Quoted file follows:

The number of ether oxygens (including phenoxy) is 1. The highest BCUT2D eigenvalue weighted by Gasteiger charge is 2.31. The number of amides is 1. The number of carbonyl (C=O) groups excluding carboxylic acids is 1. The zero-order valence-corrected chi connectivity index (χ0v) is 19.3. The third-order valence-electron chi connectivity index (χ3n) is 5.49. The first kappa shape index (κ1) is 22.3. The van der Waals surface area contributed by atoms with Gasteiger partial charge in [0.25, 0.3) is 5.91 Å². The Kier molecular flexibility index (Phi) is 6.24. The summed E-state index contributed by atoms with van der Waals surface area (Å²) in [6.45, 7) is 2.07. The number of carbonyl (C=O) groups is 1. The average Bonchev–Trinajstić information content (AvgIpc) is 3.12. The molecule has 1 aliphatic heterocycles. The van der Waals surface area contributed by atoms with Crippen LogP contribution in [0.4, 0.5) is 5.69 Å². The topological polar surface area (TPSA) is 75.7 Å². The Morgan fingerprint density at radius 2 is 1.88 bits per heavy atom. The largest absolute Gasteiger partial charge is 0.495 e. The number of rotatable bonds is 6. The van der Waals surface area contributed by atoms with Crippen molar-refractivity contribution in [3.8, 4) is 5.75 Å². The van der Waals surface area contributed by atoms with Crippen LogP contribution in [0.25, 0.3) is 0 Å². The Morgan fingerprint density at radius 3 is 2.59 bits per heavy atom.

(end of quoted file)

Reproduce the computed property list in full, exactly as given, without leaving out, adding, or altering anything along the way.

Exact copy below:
The number of ether oxygens (including phenoxy) is 1. The highest BCUT2D eigenvalue weighted by Gasteiger charge is 2.31. The number of amides is 1. The number of carbonyl (C=O) groups excluding carboxylic acids is 1. The zero-order valence-corrected chi connectivity index (χ0v) is 19.3. The third-order valence-electron chi connectivity index (χ3n) is 5.49. The first kappa shape index (κ1) is 22.3. The van der Waals surface area contributed by atoms with Gasteiger partial charge in [0.25, 0.3) is 5.91 Å². The Kier molecular flexibility index (Phi) is 6.24. The summed E-state index contributed by atoms with van der Waals surface area (Å²) in [6.45, 7) is 2.07. The number of carbonyl (C=O) groups is 1. The average Bonchev–Trinajstić information content (AvgIpc) is 3.12. The molecule has 1 aliphatic heterocycles. The van der Waals surface area contributed by atoms with Crippen LogP contribution in [0.4, 0.5) is 5.69 Å². The topological polar surface area (TPSA) is 75.7 Å². The Morgan fingerprint density at radius 2 is 1.88 bits per heavy atom. The largest absolute Gasteiger partial charge is 0.495 e. The number of rotatable bonds is 6. The van der Waals surface area contributed by atoms with Crippen molar-refractivity contribution in [3.8, 4) is 5.75 Å². The van der Waals surface area contributed by atoms with Crippen LogP contribution in [0.25, 0.3) is 0 Å². The Morgan fingerprint density at radius 3 is 2.59 bits per heavy atom.